In some ways, the nine-day West Virginia teachers’ strike that ended March 6 echoed the momentous labor actions that have marked the Mountain State’s history. But the story also contained a plot device straight out of a cyberpunk future.
A proposed change to West Virginia’s public worker health plan would have asked teachers to download a mobile fitness app called Go365 and earn points on it by using a Fitbit or other fitness tracker designed to monitor the users's steps taken, heart rate, or other metrics. Those who declined, or who complied but failed to earn enough points, would face a penalty of $500 each year.
The state scrapped the proposal, but it remains a sign of the times: As employers aim to trim costs and boost productivity, workers face increasing encouragement to purchase and use mobile devices, don wearables, and even accept electronic implants, all while being assured that the new tools are serving their best interests. The growing adoption of technology that some see as invasive raises questions of what exactly constitutes voluntary behavior in a wage economy.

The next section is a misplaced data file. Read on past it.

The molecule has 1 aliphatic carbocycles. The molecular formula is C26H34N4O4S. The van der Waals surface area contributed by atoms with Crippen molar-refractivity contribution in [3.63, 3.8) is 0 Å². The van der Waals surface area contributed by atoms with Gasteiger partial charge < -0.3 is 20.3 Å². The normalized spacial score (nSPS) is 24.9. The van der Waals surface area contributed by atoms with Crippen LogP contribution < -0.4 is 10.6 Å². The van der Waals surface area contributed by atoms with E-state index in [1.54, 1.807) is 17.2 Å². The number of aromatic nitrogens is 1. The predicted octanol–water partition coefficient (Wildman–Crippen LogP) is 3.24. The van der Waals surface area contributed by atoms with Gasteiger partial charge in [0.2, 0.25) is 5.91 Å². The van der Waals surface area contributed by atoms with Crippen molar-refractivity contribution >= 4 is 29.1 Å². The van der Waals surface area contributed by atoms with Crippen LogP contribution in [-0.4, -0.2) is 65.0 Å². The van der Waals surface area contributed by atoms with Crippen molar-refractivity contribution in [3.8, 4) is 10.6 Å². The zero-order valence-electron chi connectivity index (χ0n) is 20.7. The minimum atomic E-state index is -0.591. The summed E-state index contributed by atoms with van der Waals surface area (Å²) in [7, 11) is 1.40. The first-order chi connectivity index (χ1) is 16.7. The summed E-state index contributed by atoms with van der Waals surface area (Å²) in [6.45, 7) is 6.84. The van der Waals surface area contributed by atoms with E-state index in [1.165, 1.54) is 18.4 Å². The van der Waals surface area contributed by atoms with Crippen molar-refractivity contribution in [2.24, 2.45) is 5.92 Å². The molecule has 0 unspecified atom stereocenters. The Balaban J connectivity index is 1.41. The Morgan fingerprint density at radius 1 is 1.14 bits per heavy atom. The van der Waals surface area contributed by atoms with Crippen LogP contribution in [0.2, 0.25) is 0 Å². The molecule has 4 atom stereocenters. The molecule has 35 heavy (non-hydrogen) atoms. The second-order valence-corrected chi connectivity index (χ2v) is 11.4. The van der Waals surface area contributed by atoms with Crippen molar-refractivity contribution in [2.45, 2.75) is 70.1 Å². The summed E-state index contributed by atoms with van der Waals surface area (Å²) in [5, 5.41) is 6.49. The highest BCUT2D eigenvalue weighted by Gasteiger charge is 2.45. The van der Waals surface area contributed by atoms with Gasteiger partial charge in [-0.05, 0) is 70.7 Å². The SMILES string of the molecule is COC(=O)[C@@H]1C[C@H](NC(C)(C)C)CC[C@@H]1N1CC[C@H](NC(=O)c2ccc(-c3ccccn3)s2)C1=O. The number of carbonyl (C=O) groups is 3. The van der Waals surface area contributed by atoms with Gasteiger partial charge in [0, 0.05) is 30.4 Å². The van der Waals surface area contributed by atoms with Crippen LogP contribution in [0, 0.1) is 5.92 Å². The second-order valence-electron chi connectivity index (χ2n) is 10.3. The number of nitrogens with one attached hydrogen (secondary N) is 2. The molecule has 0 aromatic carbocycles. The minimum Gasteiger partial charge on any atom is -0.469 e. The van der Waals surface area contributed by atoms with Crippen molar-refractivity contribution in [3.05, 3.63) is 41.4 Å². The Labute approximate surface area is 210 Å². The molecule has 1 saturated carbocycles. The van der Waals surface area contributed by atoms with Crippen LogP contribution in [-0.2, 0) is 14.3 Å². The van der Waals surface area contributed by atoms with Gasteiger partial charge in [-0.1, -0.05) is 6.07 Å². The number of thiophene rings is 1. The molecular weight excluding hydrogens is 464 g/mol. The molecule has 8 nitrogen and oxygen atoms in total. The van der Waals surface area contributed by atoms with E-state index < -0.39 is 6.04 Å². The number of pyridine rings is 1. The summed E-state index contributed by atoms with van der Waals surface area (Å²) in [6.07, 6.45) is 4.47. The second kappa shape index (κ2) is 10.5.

“Very few things in the workplace are voluntary,” says attorney Paula Brantner, a senior advisor at Workplace Fairness, a nonprofit in Silver Spring, Md., that promotes employee rights. “You have an incentive to keep your job, to make your employer happy, to be on track for raises and promotions. There’s every incentive to cooperate with your employer and there’s a real disincentive to be viewed as uncooperative.”
Employers have long taken keen interest in the minute details of how workers conduct themselves, both on and off the clock. Beginning with Frederick Taylor at the turn of the 20th century, management consultants have boosted output by analyzing and standardizing the most minute movements of their workers. Around the same time, Henry Ford went as far as sending investigators into workers’ homes to inspect their health and hygiene habits.
“The idea is old, but the technology is new,” says University of Michigan philosopher Elizabeth Anderson, author of the 2017 book “Private Government: How Employers Rule Our Lives (and Why We Don’t Talk about It).” “That enables far more intensive and precise monitoring and control than was possible in the pre-computer era.”
Currently just 8 percent of employer-sponsored wellness plans provide fitness-tracking bands, but they can be used for more than just ensuring workers stay active. And other potentially intrusive devices have started to pop up as well.
These trackers contribute data to what human resource managers call “people analytics,” an approach that big data and analytics bring to bear on decisions involving hiring, firing, and productivity.
It’s this sort of fine-grained analytics that Amazon was pursuing in 2016 when it filed two patents for wristbands that use ultrasonic pulses and radio transmissions to monitor the locations of employees’ hands relative to inventory bins, so that employers can “monitor performance of assigned tasks.”